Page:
Once we finished going through her medication history, I felt comfortable making a few recommendations. Stephanie’s PsA and UC seemed well controlled with infliximab, so I wanted to continue with that. But because of her distaste for methotrexate and some of the associated side effects in patients with UC,1 I suggested switching her to azathioprine. Stephanie’s eyes grew big when I made this suggestion.

“So you’re saying that I can come off of methotrexate?” she asked me excitedly.

“Yes, that is what I am saying,” I told her.

“What about babies?” she asked. “Does that mean I can try to have babies?”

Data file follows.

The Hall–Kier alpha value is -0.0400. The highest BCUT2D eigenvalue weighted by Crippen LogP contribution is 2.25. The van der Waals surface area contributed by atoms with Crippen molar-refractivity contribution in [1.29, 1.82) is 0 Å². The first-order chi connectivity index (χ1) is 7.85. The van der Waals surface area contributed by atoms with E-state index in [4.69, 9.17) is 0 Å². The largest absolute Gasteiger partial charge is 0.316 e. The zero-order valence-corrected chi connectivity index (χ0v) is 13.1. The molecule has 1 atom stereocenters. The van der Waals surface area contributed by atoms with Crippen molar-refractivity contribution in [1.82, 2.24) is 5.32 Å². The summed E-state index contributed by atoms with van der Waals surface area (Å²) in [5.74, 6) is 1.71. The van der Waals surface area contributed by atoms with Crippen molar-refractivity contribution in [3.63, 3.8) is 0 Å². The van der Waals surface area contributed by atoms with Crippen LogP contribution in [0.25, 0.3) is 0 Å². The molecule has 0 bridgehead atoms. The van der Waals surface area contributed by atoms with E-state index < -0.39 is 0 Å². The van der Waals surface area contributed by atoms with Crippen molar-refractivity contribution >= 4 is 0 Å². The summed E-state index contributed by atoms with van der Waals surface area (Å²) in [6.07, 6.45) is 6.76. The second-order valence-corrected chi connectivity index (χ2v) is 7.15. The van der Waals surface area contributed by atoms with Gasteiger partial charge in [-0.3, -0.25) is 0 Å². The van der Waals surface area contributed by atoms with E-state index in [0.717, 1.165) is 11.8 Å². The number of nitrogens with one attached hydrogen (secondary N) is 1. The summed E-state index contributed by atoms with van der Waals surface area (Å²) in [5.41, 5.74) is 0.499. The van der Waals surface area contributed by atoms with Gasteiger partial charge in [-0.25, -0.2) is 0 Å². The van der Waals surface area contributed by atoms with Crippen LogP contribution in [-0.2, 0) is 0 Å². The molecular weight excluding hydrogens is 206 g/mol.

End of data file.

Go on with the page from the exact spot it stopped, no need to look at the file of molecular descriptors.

Now I was puzzled again. The possibility of getting pregnant and having children hadn’t yet come up in our discussion, and I was unaware of the messaging Stephanie had received from her previous rheumatologist in California. And so, naively, I asked, “Why wouldn’t you be able to have babies?” This is when the next piece of the puzzle fell into place (thank goodness I had asked for that extra 20 minutes for this visit!). Stephanie explained to me everything that she had previously been told. I was a bit taken aback. While it is true that methotrexate is contraindicated during pregnancy and can induce spontaneous abortion, there are a variety of different options in women who want to get pregnant, even with complicated medical profiles such as Stephanie. Several studies have shown that infliximab can be continued during pregnancy, 2 though some patients will choose to stop its use in the second or third trimester, especially if their disease goes into remission.